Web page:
With the deadline for nominations for the second-annual fitness products awards by Health magazine coming up in two months, it's time to think about what you might have to enter.
The first awards in the January/February 2005 issue of Health (circulation: 6 million) reaped a lot of attention among its educated magazine readers who have a good amount of disposable income.
"Our readers are responsive to product-oriented guidance," said Executive Editor Lisa Delaney, who is coordinating the project. "They just loved it."
For the second go-round, categories have been refined, with a lower and upper price tier added for equipment (treadmills, weight systems, ellipticals and stationary bikes), while a few additional sub-categories have been added to the large gear category, such as pedometers, reflective devices and portable music systems.
"We know they'll use the information we give them," Delaney said.
Although entry forms are expected to be available and online as of April 5, the magazine has already been sent products and has a "roomful of stuff to look at." Delaney said she recalls last year a total in all categories of more than 500 entries. This year she expects more than a thousand.
"It's going to be a pain if we get thousands of submissions," Delaney said, joking, "but I hope we will."
Last year, the magazine partnered with The Super Show and the SGMA for promotion, presentations and awards. This year, it hasn't decided how it will proceed. Â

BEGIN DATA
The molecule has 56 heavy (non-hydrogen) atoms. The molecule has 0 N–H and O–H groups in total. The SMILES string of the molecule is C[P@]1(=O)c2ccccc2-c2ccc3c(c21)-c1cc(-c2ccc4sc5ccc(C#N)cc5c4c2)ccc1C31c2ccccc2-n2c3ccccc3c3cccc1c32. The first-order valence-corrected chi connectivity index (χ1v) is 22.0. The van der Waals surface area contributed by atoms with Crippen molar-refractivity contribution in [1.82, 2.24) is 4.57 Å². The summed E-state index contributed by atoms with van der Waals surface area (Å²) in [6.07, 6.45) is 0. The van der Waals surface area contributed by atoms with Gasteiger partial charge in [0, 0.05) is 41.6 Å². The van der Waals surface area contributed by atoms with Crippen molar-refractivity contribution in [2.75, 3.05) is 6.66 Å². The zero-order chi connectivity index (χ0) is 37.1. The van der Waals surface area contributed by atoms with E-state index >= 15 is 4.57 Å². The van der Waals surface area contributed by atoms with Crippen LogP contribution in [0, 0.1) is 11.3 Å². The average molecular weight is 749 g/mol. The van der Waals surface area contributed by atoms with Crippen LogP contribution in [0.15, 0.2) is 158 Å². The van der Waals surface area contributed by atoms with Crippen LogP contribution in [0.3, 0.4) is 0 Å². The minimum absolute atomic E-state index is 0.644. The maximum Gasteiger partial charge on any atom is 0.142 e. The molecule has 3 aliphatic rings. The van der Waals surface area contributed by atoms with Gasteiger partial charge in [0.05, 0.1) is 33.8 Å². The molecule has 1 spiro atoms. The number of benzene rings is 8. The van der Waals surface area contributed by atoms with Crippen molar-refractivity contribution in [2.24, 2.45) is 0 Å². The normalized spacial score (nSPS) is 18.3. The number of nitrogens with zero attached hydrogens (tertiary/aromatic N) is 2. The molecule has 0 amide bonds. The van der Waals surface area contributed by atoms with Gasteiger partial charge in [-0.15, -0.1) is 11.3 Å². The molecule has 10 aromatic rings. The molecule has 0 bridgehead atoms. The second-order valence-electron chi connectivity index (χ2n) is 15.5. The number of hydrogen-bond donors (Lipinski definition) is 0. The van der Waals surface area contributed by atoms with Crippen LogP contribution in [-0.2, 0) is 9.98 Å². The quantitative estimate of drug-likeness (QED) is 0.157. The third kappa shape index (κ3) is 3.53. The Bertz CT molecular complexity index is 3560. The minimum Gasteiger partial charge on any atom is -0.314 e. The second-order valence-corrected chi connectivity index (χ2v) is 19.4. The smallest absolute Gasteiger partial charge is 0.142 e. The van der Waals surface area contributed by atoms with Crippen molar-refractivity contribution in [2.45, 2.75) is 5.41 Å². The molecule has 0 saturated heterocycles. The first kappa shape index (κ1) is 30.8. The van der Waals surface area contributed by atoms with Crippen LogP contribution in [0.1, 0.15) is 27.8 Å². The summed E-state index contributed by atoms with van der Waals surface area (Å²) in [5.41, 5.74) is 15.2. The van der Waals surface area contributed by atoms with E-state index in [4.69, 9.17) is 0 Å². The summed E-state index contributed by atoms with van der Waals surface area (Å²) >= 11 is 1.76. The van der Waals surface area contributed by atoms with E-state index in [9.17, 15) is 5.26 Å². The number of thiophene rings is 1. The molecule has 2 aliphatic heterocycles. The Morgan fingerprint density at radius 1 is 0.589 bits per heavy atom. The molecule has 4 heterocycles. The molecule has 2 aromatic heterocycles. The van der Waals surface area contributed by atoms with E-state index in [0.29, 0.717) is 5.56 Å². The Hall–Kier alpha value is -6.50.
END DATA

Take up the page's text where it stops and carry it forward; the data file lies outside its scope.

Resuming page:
The deadline for nominations is June 10, and the story will run in the January/February 2006 issue. Take a look at one of our stories (Dec. 17, 2004, "Health magazine fitness awards reap national audience") to read about last year's awards. In the first round published in January 2005, in the "equipment" category, Life Fitness nabbed three of five awards -- weight system, bike and treadmillÂ -- while Vision Fitness took the top spot for ellipticals. The category's judge named the new Concept2 Indoor Rower as the "most innovative."
The six categories for the first awards were equipment, apparel, fuel, gear, video/DVD and shoes, with each having multiple sub-categories one for "most innovative." One judge decided the winner in each category after using or reviewing the nominated products for six to eight weeks. This year there are five categories, with fuel being included under gear, which also includes miscellaneous equipment such as heart-rate monitors, hydration systems and mats.
The awards skew toward the needs of its readers, which are women who are more athletic or more fitness-inclined, age 25-54 (with core readers being 30-45), affluent (average household income is about $68,000) and well-educated, with an even split between married with children or single. More than 90 percent of the magazine's readers are subscribers.